two years ago this spring, i bit the bullet and flew to the coachella festival in indio, calif., outside palm springs. a college buddy sprung for festival tix, so i couldn’t say no. besides, gang of four was on a reunion tour at that point, and coachella was the closest i was gonna be to seeing these brits.
if you haven’t been to coachella, go. yes, bottled water is $7 (give or take), yes smokes are about as much, and yes, you’ll probably wind up with a sunburn. but, next to bonnaroo, you’ll won’t see more cutting edge bands huddled together in one sitting.
the empire polo fields double as the festival grounds every year, with roughly six stages, some DJ tents, some open-air, strategically placed so the sound from one stage doesn’t bleed into another.
gang of four was on the main stage, and they know how to make an introduction. the sound men cued up a tape of native american drumming until one of their crew, their manager, can’t remember which, walked out before their set began and addressed the audience. loosely paraphrased: “you are about to hear the most musical thing to come out of punk, and the most punk rock to come out of england, but for now, listen to the sound of your own cultural imperialism.”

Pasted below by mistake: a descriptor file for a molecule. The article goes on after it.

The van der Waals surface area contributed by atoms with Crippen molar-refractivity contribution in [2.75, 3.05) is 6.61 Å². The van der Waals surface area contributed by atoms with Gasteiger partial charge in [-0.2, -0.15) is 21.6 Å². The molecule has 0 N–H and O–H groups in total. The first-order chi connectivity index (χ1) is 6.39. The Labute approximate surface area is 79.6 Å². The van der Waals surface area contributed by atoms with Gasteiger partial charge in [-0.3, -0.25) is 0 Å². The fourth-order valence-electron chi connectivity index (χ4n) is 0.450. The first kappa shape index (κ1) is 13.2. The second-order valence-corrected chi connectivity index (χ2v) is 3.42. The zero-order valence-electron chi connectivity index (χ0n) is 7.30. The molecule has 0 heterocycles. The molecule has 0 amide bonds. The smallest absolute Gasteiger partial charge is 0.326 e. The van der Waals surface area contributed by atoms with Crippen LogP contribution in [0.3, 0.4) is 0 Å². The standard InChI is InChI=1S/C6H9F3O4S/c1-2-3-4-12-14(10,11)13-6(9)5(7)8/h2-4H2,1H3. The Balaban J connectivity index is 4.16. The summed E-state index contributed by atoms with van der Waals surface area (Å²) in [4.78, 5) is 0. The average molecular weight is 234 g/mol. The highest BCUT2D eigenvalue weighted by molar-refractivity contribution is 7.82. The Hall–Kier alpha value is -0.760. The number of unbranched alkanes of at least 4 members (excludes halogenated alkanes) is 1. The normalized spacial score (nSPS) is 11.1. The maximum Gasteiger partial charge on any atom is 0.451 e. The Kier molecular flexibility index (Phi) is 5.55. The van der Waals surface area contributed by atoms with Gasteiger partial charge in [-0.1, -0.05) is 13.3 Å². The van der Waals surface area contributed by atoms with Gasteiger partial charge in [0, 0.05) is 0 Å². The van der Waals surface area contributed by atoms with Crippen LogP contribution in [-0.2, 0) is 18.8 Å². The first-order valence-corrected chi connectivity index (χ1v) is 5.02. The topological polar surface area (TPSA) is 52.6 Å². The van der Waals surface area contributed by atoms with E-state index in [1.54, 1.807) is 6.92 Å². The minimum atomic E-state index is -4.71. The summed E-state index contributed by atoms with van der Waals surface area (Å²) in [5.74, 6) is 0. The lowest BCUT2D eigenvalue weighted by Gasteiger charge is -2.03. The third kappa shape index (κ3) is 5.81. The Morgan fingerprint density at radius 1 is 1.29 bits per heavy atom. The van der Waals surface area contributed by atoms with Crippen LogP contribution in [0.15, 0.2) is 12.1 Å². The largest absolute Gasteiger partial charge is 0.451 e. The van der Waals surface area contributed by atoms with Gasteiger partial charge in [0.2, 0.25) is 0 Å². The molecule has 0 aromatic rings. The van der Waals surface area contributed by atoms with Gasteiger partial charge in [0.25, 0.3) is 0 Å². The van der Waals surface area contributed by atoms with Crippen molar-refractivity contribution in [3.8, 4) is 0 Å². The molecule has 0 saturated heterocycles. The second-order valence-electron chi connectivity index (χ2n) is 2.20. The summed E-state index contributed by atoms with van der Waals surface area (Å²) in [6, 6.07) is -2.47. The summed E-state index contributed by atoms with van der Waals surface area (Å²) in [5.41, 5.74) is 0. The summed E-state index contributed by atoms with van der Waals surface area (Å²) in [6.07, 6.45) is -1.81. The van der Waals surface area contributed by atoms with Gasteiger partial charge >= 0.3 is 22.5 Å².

this wasn’t white guilt. this was fact. gang of four holds sway like few other punk bands do. they were the fugazi of their day, and everyone was paying attention.
45 minutes in, GOF is off to the races, proving its mettle. they’re older, fatter and generally wiser, but no one can deny their stamp on every band, large and small, indie or not.
then, east of the main stage, the dirge guitar of arcade fire’s “wake up,” off 2004′s funeral, compelled a tidal wave of bodies to jump ship on legend. writhing and galloping, the crowd flew to the front of the stage, stripped of all inhibition, watching win butler, regine chassagne and the rest of these montreal troubadours put on a clinic. it was, simply put, unforgettable.